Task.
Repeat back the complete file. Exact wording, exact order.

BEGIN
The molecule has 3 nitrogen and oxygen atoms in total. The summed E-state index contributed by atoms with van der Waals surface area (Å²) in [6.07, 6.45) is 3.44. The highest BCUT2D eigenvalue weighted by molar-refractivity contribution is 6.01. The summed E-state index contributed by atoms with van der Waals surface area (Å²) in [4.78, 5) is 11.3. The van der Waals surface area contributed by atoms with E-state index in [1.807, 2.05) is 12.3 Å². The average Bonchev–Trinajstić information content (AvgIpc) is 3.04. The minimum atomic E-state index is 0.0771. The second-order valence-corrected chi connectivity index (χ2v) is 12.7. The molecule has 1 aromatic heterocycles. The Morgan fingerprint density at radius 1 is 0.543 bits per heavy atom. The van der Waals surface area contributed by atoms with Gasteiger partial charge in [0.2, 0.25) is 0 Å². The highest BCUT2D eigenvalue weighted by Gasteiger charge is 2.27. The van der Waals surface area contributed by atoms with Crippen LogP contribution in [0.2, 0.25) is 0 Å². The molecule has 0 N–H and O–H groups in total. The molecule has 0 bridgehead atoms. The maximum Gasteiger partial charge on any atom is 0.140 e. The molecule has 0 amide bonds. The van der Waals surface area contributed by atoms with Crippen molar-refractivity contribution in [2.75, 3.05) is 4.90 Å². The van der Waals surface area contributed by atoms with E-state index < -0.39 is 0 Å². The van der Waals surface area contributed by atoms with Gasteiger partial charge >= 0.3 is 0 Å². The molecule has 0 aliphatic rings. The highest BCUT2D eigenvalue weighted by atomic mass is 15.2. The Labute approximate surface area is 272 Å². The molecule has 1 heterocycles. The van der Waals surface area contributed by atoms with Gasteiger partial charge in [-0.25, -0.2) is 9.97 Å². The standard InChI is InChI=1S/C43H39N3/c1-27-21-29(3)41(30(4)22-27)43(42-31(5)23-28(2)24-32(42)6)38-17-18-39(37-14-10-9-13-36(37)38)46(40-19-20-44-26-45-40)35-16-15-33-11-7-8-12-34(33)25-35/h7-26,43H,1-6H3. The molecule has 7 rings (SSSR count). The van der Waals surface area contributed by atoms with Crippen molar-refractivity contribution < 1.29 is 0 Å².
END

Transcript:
The molecule has 3 nitrogen and oxygen atoms in total. The summed E-state index contributed by atoms with van der Waals surface area (Å²) in [6.07, 6.45) is 3.44. The highest BCUT2D eigenvalue weighted by molar-refractivity contribution is 6.01. The summed E-state index contributed by atoms with van der Waals surface area (Å²) in [4.78, 5) is 11.3. The van der Waals surface area contributed by atoms with E-state index in [1.807, 2.05) is 12.3 Å². The average Bonchev–Trinajstić information content (AvgIpc) is 3.04. The minimum atomic E-state index is 0.0771. The second-order valence-corrected chi connectivity index (χ2v) is 12.7. The molecule has 1 aromatic heterocycles. The Morgan fingerprint density at radius 1 is 0.543 bits per heavy atom. The van der Waals surface area contributed by atoms with Gasteiger partial charge in [0.2, 0.25) is 0 Å². The highest BCUT2D eigenvalue weighted by Gasteiger charge is 2.27. The van der Waals surface area contributed by atoms with Crippen LogP contribution in [0.2, 0.25) is 0 Å². The molecule has 0 N–H and O–H groups in total. The molecule has 0 bridgehead atoms. The maximum Gasteiger partial charge on any atom is 0.140 e. The molecule has 0 amide bonds. The van der Waals surface area contributed by atoms with Crippen molar-refractivity contribution in [2.75, 3.05) is 4.90 Å². The van der Waals surface area contributed by atoms with E-state index < -0.39 is 0 Å². The van der Waals surface area contributed by atoms with Gasteiger partial charge >= 0.3 is 0 Å². The molecule has 0 aliphatic rings. The highest BCUT2D eigenvalue weighted by atomic mass is 15.2. The Labute approximate surface area is 272 Å². The molecule has 1 heterocycles. The van der Waals surface area contributed by atoms with Gasteiger partial charge in [-0.25, -0.2) is 9.97 Å². The standard InChI is InChI=1S/C43H39N3/c1-27-21-29(3)41(30(4)22-27)43(42-31(5)23-28(2)24-32(42)6)38-17-18-39(37-14-10-9-13-36(37)38)46(40-19-20-44-26-45-40)35-16-15-33-11-7-8-12-34(33)25-35/h7-26,43H,1-6H3. The molecule has 7 rings (SSSR count). The van der Waals surface area contributed by atoms with Crippen molar-refractivity contribution < 1.29 is 0 Å².